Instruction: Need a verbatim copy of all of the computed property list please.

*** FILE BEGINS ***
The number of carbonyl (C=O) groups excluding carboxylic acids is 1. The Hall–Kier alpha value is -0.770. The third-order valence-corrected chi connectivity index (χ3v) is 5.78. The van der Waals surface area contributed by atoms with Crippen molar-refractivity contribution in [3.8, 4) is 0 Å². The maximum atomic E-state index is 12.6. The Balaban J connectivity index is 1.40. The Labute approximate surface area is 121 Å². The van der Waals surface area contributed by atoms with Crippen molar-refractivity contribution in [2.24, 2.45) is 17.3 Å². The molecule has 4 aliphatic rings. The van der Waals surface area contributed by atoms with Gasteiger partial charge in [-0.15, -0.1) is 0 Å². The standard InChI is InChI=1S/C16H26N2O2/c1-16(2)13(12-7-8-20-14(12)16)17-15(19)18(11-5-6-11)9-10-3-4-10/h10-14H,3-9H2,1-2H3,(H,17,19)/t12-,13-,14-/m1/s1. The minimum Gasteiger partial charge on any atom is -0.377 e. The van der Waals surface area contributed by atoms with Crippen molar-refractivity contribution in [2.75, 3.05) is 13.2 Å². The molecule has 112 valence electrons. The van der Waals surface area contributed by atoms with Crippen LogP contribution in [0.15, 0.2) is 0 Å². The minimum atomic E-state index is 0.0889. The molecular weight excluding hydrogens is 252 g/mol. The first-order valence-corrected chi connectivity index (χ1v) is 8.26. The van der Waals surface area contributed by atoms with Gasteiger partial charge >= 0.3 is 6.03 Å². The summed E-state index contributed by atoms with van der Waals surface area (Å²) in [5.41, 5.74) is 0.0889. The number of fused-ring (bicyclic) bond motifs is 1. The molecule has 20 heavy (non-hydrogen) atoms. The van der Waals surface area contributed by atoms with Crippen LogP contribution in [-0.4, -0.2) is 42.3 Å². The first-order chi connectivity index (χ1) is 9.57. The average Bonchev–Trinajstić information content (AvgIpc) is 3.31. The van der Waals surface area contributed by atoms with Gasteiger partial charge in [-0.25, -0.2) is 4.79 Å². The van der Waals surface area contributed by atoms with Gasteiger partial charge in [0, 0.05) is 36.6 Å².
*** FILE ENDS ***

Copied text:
The number of carbonyl (C=O) groups excluding carboxylic acids is 1. The Hall–Kier alpha value is -0.770. The third-order valence-corrected chi connectivity index (χ3v) is 5.78. The van der Waals surface area contributed by atoms with Crippen molar-refractivity contribution in [3.8, 4) is 0 Å². The maximum atomic E-state index is 12.6. The Balaban J connectivity index is 1.40. The Labute approximate surface area is 121 Å². The van der Waals surface area contributed by atoms with Crippen molar-refractivity contribution in [2.24, 2.45) is 17.3 Å². The molecule has 4 aliphatic rings. The van der Waals surface area contributed by atoms with Gasteiger partial charge in [-0.15, -0.1) is 0 Å². The standard InChI is InChI=1S/C16H26N2O2/c1-16(2)13(12-7-8-20-14(12)16)17-15(19)18(11-5-6-11)9-10-3-4-10/h10-14H,3-9H2,1-2H3,(H,17,19)/t12-,13-,14-/m1/s1. The minimum Gasteiger partial charge on any atom is -0.377 e. The van der Waals surface area contributed by atoms with Crippen molar-refractivity contribution in [2.75, 3.05) is 13.2 Å². The molecule has 112 valence electrons. The van der Waals surface area contributed by atoms with Crippen LogP contribution in [0.15, 0.2) is 0 Å². The minimum atomic E-state index is 0.0889. The molecular weight excluding hydrogens is 252 g/mol. The first-order valence-corrected chi connectivity index (χ1v) is 8.26. The van der Waals surface area contributed by atoms with Gasteiger partial charge >= 0.3 is 6.03 Å². The summed E-state index contributed by atoms with van der Waals surface area (Å²) in [5.41, 5.74) is 0.0889. The number of fused-ring (bicyclic) bond motifs is 1. The molecule has 20 heavy (non-hydrogen) atoms. The van der Waals surface area contributed by atoms with Crippen LogP contribution in [-0.4, -0.2) is 42.3 Å². The first-order chi connectivity index (χ1) is 9.57. The average Bonchev–Trinajstić information content (AvgIpc) is 3.31. The van der Waals surface area contributed by atoms with Gasteiger partial charge in [-0.25, -0.2) is 4.79 Å². The van der Waals surface area contributed by atoms with Gasteiger partial charge in [0, 0.05) is 36.6 Å².